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Portal:Scotland

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Introduction

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Scotland
Scotland in Europe

Scotland (Scots: Scotland, Scottish Gaelic: Alba [ˈal̪ˠapə] (About this soundlisten)) is a country that is part of the United Kingdom. Covering the northern third of the island of Great Britain, mainland Scotland has a 96-mile (154 km) border with England to the southeast and is otherwise surrounded by the Atlantic Ocean to the north and west, the North Sea to the northeast and the Irish Sea to the south. The country also contains more than 790 islands, principally in the archipelagos of the Hebrides and the Northern Isles. Most of the population, including the capital Edinburgh, is concentrated in the Central Belt – the plain between the Scottish Highlands and the Southern Uplands – in the Scottish Lowlands.

Scotland is divided into 32 administrative subdivisions or local authorities, known as council areas. Glasgow City is the largest council area in terms of population, with Highland being the largest in terms of area. Limited self-governing power, covering matters such as education, social services and roads and transportation, is devolved from the Scottish Government to each subdivision. Scotland is the second largest country in the United Kingdom, and accounted for 8.3% of the population in 2012.

The Kingdom of Scotland emerged as an independent sovereign state in the Early Middle Ages and continued to exist until 1707. By inheritance in 1603, James VI of Scotland became king of England and Ireland, thus forming a personal union of the three kingdoms. Scotland subsequently entered into a political union with the Kingdom of England on 1 May 1707 to create the new Kingdom of Great Britain. The union also created the Parliament of Great Britain, which succeeded both the Parliament of Scotland and the Parliament of England. In 1801, the Kingdom of Great Britain entered into a political union with the Kingdom of Ireland to create the United Kingdom of Great Britain and Ireland (in 1922, the Irish Free State seceded from the United Kingdom, leading to the latter being officially renamed the United Kingdom of Great Britain and Northern Ireland in 1927).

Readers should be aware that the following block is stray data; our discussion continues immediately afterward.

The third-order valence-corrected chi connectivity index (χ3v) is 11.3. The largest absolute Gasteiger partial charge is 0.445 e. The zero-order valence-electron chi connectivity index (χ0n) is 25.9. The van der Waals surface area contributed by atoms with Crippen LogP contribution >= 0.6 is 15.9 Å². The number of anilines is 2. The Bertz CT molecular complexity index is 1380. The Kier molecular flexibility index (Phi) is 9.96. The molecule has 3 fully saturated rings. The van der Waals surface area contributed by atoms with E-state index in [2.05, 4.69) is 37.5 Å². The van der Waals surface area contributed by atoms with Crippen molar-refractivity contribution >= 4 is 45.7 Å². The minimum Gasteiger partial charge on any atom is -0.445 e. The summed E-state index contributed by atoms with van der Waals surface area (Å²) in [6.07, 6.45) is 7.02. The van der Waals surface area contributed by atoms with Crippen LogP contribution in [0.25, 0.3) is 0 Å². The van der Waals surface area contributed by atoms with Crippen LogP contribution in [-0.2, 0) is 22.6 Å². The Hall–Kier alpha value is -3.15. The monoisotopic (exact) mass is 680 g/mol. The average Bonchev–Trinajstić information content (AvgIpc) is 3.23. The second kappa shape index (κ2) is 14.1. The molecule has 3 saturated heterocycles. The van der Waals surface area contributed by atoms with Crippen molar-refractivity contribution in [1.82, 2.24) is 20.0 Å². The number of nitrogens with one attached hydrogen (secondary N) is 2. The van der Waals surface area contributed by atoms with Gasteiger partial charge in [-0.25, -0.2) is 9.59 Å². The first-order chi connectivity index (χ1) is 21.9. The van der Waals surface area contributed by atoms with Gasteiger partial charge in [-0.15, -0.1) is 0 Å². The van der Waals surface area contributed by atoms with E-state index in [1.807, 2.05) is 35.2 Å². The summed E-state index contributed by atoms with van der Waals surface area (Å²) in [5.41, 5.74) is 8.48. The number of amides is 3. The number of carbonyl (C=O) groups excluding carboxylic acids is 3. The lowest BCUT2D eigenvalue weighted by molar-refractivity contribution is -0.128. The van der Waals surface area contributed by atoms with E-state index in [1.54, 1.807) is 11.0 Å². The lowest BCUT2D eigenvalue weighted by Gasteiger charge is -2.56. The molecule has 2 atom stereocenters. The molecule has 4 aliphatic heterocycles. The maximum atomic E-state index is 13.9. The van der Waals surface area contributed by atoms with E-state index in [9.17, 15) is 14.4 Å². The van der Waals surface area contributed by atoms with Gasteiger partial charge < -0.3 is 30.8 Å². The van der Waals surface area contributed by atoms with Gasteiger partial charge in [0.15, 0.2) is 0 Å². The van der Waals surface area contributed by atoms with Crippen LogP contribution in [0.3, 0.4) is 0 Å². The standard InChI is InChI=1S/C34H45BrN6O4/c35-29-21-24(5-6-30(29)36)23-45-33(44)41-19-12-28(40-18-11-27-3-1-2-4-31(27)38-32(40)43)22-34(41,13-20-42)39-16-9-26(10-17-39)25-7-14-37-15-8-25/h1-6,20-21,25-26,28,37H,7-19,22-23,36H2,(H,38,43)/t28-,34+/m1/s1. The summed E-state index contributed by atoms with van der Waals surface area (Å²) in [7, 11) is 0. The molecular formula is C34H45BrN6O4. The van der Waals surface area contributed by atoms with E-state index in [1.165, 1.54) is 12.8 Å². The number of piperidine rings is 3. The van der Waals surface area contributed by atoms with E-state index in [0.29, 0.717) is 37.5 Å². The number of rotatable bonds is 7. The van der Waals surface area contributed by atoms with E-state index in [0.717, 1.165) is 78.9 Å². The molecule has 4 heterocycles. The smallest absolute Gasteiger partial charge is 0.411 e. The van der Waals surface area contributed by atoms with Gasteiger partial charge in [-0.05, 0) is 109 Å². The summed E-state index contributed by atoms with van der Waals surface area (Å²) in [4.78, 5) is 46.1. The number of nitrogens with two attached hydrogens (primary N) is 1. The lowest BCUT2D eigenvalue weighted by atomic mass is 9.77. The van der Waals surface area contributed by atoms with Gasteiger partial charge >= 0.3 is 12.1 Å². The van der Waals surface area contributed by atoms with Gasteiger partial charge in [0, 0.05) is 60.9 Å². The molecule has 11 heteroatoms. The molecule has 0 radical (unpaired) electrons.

Within Scotland, the monarchy of the United Kingdom has continued to use a variety of styles, titles and other royal symbols of statehood specific to the pre-union Kingdom of Scotland. The legal system within Scotland has also remained separate from those of England and Wales and Northern Ireland; Scotland constitutes a distinct jurisdiction in both public and private law. The continued existence of legal, educational, religious and other institutions distinct from those in the remainder of the UK have all contributed to the continuation of Scottish culture and national identity since the 1707 incorporating union with England.

In 1999, a Scottish Parliament was re-established, in the form of a devolved unicameral legislature comprising 129 members, having authority over many areas of domestic policy. The head of the Scottish Government is the first minister of Scotland, who is supported by the deputy first minister of Scotland. Scotland is represented in the United Kingdom Parliament by 59 MPs. Scotland is also a member of the British–Irish Council, sending five members of the Scottish Parliament to the British–Irish Parliamentary Assembly, as well as being part of the Joint Ministerial Committee, represented by the first minister. (Full article...)

Selected article

View over the west of Glasgow

Glasgow (Scots: Glesga; Scottish Gaelic: Glaschu) is the most populous city in Scotland and the fourth-most populous city in the United Kingdom, as well as being the 27th largest city by population in Europe. In 2020, it had an estimated population of 635,640. Historically part of Lanarkshire, the city now forms the Glasgow City council area, one of the 32 council areas of Scotland, and is governed by Glasgow City Council. Glasgow is situated on the River Clyde in the country's West Central Lowlands. It is the fifth-most visited city in the United Kingdom.